If a TCP payload gets corrupted in transit the recomputed checksum won't match the transmitted checksum. Great, all fine so far.

If a TCP checksum gets corrupted in transit the recomputed checksum won't match the now corrupted checksum. Great, all fine so far.

What happens when both the payload and checksum get corrupted and the recomputed checksum, whilst different to what it should be, just happens to match the now corrupted checksum?

I can see with a good checksum algorithm (and additional checksums at lower levels) this might be very, very unlikely but isn't TCP meant to be 100% reliable? How does it resolve these false positives?

6 Answers 6


Something that should be noted here, and that most people overlook completely, is the fact, that the TCP checksum is actually a very poor checksum.

The TCP checksum is a 16-bit ones-complement sum of the data. This sum will catch any burst error of 15 bits or less, and all 16-bit burst errors except for those which replace one 1’s complement zero with another (i.e., 16 adjacent 1 bits replaced by 16 zero bits, or vice-versa). Over uniformly distributed data, it is expected to detect other types of errors at a rate proportional to 1 in 2^16. The checksum also has a major limitation: the sum of a set of 16-bit values is the same, regardless of the order in which the values appear.

Source: ftp://ftp.cis.upenn.edu/pub/mbgreen/papers/ton98.pdf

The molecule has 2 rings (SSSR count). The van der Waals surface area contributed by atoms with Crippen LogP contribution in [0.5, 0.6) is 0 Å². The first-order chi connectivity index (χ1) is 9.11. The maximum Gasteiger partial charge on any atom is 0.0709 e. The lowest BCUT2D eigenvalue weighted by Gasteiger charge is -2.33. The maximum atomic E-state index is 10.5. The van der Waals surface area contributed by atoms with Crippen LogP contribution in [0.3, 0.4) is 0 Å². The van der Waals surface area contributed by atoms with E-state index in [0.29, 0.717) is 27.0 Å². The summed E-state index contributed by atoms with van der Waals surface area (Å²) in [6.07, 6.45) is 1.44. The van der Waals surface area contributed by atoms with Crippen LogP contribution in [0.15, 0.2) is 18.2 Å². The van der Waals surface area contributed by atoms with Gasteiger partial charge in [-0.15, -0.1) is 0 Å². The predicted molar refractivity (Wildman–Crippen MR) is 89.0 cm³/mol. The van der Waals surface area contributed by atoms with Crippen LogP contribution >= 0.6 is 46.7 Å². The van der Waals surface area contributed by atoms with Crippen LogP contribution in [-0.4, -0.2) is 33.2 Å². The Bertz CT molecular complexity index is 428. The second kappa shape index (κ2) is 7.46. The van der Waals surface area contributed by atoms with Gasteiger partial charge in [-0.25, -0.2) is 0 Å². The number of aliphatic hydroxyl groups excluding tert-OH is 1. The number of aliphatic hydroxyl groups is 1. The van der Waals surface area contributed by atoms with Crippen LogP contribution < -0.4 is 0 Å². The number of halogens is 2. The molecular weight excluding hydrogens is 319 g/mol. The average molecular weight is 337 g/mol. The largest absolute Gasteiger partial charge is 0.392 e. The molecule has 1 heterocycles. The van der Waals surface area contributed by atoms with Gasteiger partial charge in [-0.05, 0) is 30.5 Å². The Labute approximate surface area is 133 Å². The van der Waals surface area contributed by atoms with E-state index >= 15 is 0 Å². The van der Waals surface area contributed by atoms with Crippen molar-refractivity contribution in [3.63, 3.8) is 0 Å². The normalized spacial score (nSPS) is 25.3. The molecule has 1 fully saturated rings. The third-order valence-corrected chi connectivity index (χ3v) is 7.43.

So if you randomly flip any number bits anywhere in the data part of the packet, the chances are 1 to 65536 that this error is not detected, even if you don't touch the checksum at all, as the new data, even though totally corrupt, has in fact the same checksum as the old one. If you just swap two 16 bit values in the data part, regardless which ones and regardless how often, the chances are even 100% that this error is not detected, since the order in which the 16 bit values appear in the data part of the packet is totally irrelevant to the value of the calculated checksum.

What I'm trying to say here is that you don't have to worry too much about the rather unlikely case that data and checksum both get corrupted and this error is not detected because the corrupted checksum matches the corrupted data, the truth is that every day millions of TCP packets on the Internet have only the data corrupted and this error is not detected because the uncorrupted checksum still matches the corrupted data.

If you need to transfer data and you want to be sure the data didn't get corrupted, the TCP checksum alone is certainly not enough for this task. I would even dare to say that a CRC checksum is not enough for this task, since a CRC32 may not detect an error where more than 32 bits in a row are affected (these errors can "cancel out" each other). The minimum checksum you'd need for ensuring flawless data transfer is the MD5 value of the data. Of course anything better than that (SHA-1, SHA-256, SHA-384, SHA-512, Whirlpool, and so on) will work even better, yet MD5 is sufficient. MD5 may not be secure enough for cryptographic security any longer (since it has been broken multiple times in the past), but as a data checksum MD5 is still absolutely sufficient.

  • 2
    Why is a MD5 checksum sufficient?
    – fumoboy007
    Jun 15, 2015 at 21:06
  • 19
    @fumoboy007 Because you are not dealing with cryptography. The chances that broken data has the same MD5 checksum as correct data is one to 340,282,366,920,938,463,463,374,607,431,768,211,456 (39 digits!), the universe probably has less atoms than that. You can easily generate two sets of data with the same MD5 checksum (that's why you must not use MD5 for cryptography anymore), but these two data sets will look completely different (not even close to similar!). Data modified by transmission error will still look very similar to the correct data.